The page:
The politics of silence

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Silence is a useful tactic during periods of difficulty or confusion, but Prime Minister Narendra Modi seems to have made a habit of keeping quiet until very late in the face of violence and intimidation by sections perceived as acting in the name of the ruling establishment. Whether it was the lynching of a Muslim man in Dadri last year or the assault on Dalit men by cow vigilantes in Gujarat, Modi chose to speak his mind only when there was a danger of his silence being interpreted as acquiescence. But when he did speak, he did so forcefully, leaving many people to wonder why he had not done so earlier. While attacking cow vigilantism last week, Modi was not seeking to be just a sane voice advising restraint to his camp followers.
He, instead, ideologically discredited those indulging in such acts of vigilantism, describing them as anti-social elements and criminals masquerading as cow protectors. So, what explains this bold and unequivocal, but very delayed, response? Modi himself appeared to answer this.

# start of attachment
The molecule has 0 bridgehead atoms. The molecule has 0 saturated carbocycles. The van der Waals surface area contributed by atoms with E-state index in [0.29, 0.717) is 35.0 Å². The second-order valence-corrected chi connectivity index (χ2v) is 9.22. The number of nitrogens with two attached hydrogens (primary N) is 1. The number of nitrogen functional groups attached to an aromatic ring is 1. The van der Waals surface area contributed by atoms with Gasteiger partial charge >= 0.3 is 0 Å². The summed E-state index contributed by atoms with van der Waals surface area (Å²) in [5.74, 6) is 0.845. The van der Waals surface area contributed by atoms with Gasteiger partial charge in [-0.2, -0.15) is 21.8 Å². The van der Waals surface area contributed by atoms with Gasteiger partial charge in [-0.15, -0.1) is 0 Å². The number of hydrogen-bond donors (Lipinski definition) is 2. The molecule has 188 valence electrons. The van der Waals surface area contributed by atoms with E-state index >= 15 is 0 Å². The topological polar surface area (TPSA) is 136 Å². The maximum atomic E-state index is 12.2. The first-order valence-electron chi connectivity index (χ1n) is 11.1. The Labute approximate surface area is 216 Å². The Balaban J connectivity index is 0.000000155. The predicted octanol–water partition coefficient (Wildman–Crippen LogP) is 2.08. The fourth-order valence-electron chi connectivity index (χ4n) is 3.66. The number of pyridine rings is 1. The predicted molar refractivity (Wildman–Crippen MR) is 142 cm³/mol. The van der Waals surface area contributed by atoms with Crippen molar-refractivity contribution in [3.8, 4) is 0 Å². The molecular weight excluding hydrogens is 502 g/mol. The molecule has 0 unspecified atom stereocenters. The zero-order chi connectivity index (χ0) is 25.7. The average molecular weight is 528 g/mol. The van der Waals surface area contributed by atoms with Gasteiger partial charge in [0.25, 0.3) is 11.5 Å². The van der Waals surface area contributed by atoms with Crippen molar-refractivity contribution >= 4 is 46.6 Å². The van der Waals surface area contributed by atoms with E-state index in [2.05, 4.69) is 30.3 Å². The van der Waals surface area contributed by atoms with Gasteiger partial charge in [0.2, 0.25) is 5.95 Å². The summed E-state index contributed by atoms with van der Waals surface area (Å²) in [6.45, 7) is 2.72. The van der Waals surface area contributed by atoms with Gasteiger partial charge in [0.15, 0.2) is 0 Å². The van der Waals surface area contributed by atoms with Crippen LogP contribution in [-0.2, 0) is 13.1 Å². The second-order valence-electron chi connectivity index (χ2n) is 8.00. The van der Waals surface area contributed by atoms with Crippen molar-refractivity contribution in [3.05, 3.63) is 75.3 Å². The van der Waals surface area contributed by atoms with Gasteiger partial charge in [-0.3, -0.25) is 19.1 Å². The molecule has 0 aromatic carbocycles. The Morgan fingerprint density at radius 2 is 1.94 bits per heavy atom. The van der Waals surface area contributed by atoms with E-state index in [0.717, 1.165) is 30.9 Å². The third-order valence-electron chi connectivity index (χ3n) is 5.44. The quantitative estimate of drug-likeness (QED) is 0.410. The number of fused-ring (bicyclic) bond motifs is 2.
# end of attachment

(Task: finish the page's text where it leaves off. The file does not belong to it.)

The Prime Minister, he said, could not be made responsible for everything at the level of the panchayat or the State. It is possible, though by no means certain, that Modi perceives himself as someone who should maintain a distance from the clamour and the controversy and not engage in the cut and thrust of debate on the sordid happenings in the country. True, law and order is a State subject, but Modi could – and should – have done sooner what he did eventually: ask all States to prepare dossiers on vigilantes and send a strong signal that such behaviour has no place in a civilised, democratic society. The delay in his response has given more credence to the cynical explanations about his motives for saying what he did.
Not surprisingly, his remarks are being analysed in the context of reconciling the ideology of the Sangh Parivar with the immediate electoral interests of the Bharatiya Janata Party. Many cow protection groups in different parts of the country have already criticised him for the statement against cow vigilantism. But with elections due in Uttar Pradesh and Gujarat next year, the last thing the BJP wants to do is to alienate Dalits any further.
As Prime Minister, Modi must realise that his every word and deed is closely watched, not only by his detractors but also by his supporters and admirers.
He must speak out against atrocities of every kind, particularly those committed by groups that either are or imagine themselves to be ideologically aligned with his party. Otherwise, he would fail to live up to his own benchmark as a Prime Minister: One who represents
everyone in India.

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